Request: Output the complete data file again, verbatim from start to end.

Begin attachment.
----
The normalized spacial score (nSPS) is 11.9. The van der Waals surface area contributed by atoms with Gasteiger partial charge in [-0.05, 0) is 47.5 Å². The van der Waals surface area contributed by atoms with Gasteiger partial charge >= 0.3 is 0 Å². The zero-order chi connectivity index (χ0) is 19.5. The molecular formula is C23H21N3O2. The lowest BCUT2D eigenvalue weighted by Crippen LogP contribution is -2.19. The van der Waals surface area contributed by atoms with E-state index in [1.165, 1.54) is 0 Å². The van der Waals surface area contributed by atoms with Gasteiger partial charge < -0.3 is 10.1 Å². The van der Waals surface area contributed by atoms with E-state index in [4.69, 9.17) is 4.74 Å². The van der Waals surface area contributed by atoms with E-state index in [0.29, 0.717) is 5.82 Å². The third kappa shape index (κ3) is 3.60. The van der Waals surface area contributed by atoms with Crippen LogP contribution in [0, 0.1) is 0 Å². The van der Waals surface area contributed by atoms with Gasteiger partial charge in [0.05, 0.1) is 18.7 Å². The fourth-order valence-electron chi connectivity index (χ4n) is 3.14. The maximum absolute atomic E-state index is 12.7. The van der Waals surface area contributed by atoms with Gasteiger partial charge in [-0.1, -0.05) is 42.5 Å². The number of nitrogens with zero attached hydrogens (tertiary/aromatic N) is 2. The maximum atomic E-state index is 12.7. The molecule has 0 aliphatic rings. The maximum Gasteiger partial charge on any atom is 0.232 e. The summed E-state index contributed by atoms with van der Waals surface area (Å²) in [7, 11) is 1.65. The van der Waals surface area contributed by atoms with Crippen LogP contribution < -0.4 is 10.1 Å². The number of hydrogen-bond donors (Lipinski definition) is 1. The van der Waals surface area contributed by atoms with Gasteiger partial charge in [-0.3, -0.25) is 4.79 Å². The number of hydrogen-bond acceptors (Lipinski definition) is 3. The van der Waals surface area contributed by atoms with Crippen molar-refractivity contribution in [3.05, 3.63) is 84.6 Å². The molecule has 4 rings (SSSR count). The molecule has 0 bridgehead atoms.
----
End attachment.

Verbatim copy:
The normalized spacial score (nSPS) is 11.9. The van der Waals surface area contributed by atoms with Gasteiger partial charge in [-0.05, 0) is 47.5 Å². The van der Waals surface area contributed by atoms with Gasteiger partial charge >= 0.3 is 0 Å². The zero-order chi connectivity index (χ0) is 19.5. The molecular formula is C23H21N3O2. The lowest BCUT2D eigenvalue weighted by Crippen LogP contribution is -2.19. The van der Waals surface area contributed by atoms with E-state index in [1.165, 1.54) is 0 Å². The van der Waals surface area contributed by atoms with Gasteiger partial charge < -0.3 is 10.1 Å². The van der Waals surface area contributed by atoms with E-state index in [4.69, 9.17) is 4.74 Å². The van der Waals surface area contributed by atoms with E-state index in [0.29, 0.717) is 5.82 Å². The third kappa shape index (κ3) is 3.60. The van der Waals surface area contributed by atoms with Crippen LogP contribution in [0, 0.1) is 0 Å². The van der Waals surface area contributed by atoms with Gasteiger partial charge in [0.05, 0.1) is 18.7 Å². The fourth-order valence-electron chi connectivity index (χ4n) is 3.14. The maximum absolute atomic E-state index is 12.7. The van der Waals surface area contributed by atoms with Gasteiger partial charge in [-0.1, -0.05) is 42.5 Å². The number of nitrogens with zero attached hydrogens (tertiary/aromatic N) is 2. The maximum atomic E-state index is 12.7. The molecule has 0 aliphatic rings. The maximum Gasteiger partial charge on any atom is 0.232 e. The summed E-state index contributed by atoms with van der Waals surface area (Å²) in [7, 11) is 1.65. The van der Waals surface area contributed by atoms with Crippen LogP contribution < -0.4 is 10.1 Å². The number of hydrogen-bond donors (Lipinski definition) is 1. The van der Waals surface area contributed by atoms with Gasteiger partial charge in [-0.3, -0.25) is 4.79 Å². The number of hydrogen-bond acceptors (Lipinski definition) is 3. The van der Waals surface area contributed by atoms with Crippen molar-refractivity contribution in [3.05, 3.63) is 84.6 Å². The molecule has 4 rings (SSSR count). The molecule has 0 bridgehead atoms.